In ‘Lessons in Grammar: How Ideology Shapes the Reporting of War’, Annabelle Lukin effectively emphasises how in journalistic writing, certain ‘facts’ may not be disputed, but when writing an article, there are many different angles a journalist can write from, each giving a different perspective of the story.
Lukin specifically uses a story about the war in Iraq, where a young boy falls victim to a US air strike, losing his family and both his arms in the process. The significance of this story is that although throughout all the articles written based on these events, none of the facts are changed or even disputed, there is a clear difference between how each article is written, from what perspective they are written, and what the writer is trying to achieve.
Lukin tries to show how the language of media is constantly subject to analysis and evaluation. The language of media is everywhere; on TV, in magazines and newspapers, on the internet and in advertisements. We as audiences to these forms of media must therefore be able to interpret the stylistic elements of the language in which media is written and produced.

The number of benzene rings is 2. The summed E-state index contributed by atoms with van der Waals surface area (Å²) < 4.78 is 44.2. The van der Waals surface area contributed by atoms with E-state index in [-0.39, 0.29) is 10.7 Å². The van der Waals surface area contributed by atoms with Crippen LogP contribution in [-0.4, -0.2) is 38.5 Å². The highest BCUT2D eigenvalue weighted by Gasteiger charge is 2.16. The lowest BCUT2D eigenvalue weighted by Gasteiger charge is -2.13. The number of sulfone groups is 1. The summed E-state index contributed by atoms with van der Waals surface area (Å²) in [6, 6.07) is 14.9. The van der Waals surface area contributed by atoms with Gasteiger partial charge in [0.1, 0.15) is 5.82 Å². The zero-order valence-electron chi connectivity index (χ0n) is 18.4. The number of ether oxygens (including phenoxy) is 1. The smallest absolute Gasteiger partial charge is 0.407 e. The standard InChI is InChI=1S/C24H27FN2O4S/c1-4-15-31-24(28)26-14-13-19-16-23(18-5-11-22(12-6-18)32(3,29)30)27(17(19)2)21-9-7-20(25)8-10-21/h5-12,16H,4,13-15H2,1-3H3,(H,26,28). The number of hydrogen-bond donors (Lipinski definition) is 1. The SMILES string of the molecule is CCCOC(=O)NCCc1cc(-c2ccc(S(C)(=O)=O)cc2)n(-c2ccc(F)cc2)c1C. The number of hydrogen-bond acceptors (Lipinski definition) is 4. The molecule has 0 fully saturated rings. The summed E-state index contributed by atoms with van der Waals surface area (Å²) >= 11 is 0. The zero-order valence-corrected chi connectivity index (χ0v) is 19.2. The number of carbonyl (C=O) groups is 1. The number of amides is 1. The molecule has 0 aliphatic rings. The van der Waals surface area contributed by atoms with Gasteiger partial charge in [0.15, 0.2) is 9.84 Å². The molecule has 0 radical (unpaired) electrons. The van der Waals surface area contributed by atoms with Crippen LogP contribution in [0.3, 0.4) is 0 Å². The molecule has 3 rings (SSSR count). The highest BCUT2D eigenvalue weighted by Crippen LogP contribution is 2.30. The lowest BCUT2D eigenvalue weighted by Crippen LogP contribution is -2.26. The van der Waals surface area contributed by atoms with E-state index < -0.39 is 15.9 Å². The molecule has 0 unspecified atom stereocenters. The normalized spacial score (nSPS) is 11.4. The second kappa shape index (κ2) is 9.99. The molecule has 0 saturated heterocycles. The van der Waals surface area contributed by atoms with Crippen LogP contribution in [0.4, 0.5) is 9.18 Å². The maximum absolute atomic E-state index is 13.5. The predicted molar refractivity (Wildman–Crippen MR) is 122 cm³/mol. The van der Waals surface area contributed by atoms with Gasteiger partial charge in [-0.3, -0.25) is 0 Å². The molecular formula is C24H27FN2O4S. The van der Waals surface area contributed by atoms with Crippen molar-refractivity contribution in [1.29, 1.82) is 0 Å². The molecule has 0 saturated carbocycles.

Another aspect of Lukin’s argument is that although we live in an age full of technology, grammar still plays an important role in our interpretation of events, and forms of the basis of our media experiences when reading a newspaper or a magazine, or even watching an advertisement.
Thus, Lukin shows how through grammar and journalistic principles, audiences can be subject to vastly different perspectives of a story. The language of media consumes us wherever we go, and we cannot escape its influence on our lives and the lives of others.
Lukin, A. ‘Education Links’, 2003, 18-20.